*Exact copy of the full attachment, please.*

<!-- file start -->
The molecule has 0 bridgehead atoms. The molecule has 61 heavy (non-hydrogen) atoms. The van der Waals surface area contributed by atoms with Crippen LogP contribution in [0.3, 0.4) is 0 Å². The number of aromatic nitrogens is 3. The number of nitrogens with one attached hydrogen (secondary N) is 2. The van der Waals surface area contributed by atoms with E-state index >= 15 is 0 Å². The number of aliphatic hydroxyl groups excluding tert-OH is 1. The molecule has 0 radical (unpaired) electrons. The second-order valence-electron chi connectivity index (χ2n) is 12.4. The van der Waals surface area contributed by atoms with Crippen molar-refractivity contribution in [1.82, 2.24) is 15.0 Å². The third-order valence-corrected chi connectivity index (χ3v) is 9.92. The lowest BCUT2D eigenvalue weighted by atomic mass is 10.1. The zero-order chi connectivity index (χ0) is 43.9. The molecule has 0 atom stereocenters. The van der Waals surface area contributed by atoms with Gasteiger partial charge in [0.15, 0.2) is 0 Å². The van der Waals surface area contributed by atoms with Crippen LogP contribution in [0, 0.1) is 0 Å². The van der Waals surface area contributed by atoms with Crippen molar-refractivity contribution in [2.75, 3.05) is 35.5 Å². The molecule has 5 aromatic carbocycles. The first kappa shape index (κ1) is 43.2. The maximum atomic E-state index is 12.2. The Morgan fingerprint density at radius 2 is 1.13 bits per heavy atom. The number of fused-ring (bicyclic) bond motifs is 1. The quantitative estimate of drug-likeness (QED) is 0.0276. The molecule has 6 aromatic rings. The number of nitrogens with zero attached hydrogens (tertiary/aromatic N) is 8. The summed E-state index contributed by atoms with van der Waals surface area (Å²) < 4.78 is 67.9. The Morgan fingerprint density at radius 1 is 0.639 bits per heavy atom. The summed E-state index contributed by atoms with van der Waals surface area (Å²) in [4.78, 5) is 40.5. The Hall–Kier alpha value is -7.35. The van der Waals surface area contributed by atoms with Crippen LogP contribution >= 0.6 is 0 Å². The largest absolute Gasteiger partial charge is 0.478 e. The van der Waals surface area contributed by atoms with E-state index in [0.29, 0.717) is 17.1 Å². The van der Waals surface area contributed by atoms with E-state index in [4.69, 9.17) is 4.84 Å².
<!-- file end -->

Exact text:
The molecule has 0 bridgehead atoms. The molecule has 61 heavy (non-hydrogen) atoms. The van der Waals surface area contributed by atoms with Crippen LogP contribution in [0.3, 0.4) is 0 Å². The number of aromatic nitrogens is 3. The number of nitrogens with one attached hydrogen (secondary N) is 2. The van der Waals surface area contributed by atoms with E-state index >= 15 is 0 Å². The number of aliphatic hydroxyl groups excluding tert-OH is 1. The molecule has 0 radical (unpaired) electrons. The second-order valence-electron chi connectivity index (χ2n) is 12.4. The van der Waals surface area contributed by atoms with Crippen molar-refractivity contribution in [1.82, 2.24) is 15.0 Å². The third-order valence-corrected chi connectivity index (χ3v) is 9.92. The lowest BCUT2D eigenvalue weighted by atomic mass is 10.1. The zero-order chi connectivity index (χ0) is 43.9. The molecule has 0 atom stereocenters. The van der Waals surface area contributed by atoms with Gasteiger partial charge in [0.15, 0.2) is 0 Å². The van der Waals surface area contributed by atoms with Crippen LogP contribution in [0, 0.1) is 0 Å². The van der Waals surface area contributed by atoms with Crippen molar-refractivity contribution in [2.75, 3.05) is 35.5 Å². The molecule has 5 aromatic carbocycles. The first kappa shape index (κ1) is 43.2. The maximum atomic E-state index is 12.2. The Morgan fingerprint density at radius 2 is 1.13 bits per heavy atom. The number of fused-ring (bicyclic) bond motifs is 1. The quantitative estimate of drug-likeness (QED) is 0.0276. The molecule has 6 aromatic rings. The number of nitrogens with zero attached hydrogens (tertiary/aromatic N) is 8. The summed E-state index contributed by atoms with van der Waals surface area (Å²) < 4.78 is 67.9. The Morgan fingerprint density at radius 1 is 0.639 bits per heavy atom. The summed E-state index contributed by atoms with van der Waals surface area (Å²) in [4.78, 5) is 40.5. The Hall–Kier alpha value is -7.35. The van der Waals surface area contributed by atoms with Crippen LogP contribution >= 0.6 is 0 Å². The largest absolute Gasteiger partial charge is 0.478 e. The van der Waals surface area contributed by atoms with E-state index in [0.29, 0.717) is 17.1 Å². The van der Waals surface area contributed by atoms with E-state index in [4.69, 9.17) is 4.84 Å².